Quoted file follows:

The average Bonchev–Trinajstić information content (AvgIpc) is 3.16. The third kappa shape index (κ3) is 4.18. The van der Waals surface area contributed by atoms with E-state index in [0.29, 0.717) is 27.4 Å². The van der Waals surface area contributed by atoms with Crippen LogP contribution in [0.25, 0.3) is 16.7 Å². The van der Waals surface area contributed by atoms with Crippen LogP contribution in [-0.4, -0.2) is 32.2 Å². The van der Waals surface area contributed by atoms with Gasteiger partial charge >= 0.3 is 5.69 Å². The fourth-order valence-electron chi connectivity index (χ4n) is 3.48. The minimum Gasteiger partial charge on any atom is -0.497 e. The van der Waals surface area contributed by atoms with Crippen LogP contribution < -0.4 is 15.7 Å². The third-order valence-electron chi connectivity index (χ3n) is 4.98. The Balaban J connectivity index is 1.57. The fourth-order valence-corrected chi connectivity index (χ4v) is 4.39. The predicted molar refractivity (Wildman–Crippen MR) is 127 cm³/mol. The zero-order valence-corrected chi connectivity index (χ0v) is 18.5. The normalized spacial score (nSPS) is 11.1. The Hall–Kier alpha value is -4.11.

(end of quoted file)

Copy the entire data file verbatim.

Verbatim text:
The average Bonchev–Trinajstić information content (AvgIpc) is 3.16. The third kappa shape index (κ3) is 4.18. The van der Waals surface area contributed by atoms with E-state index in [0.29, 0.717) is 27.4 Å². The van der Waals surface area contributed by atoms with Crippen LogP contribution in [0.25, 0.3) is 16.7 Å². The van der Waals surface area contributed by atoms with Crippen LogP contribution in [-0.4, -0.2) is 32.2 Å². The van der Waals surface area contributed by atoms with Gasteiger partial charge >= 0.3 is 5.69 Å². The fourth-order valence-electron chi connectivity index (χ4n) is 3.48. The minimum Gasteiger partial charge on any atom is -0.497 e. The van der Waals surface area contributed by atoms with Crippen LogP contribution < -0.4 is 15.7 Å². The third-order valence-electron chi connectivity index (χ3n) is 4.98. The Balaban J connectivity index is 1.57. The fourth-order valence-corrected chi connectivity index (χ4v) is 4.39. The predicted molar refractivity (Wildman–Crippen MR) is 127 cm³/mol. The zero-order valence-corrected chi connectivity index (χ0v) is 18.5. The normalized spacial score (nSPS) is 11.1. The Hall–Kier alpha value is -4.11.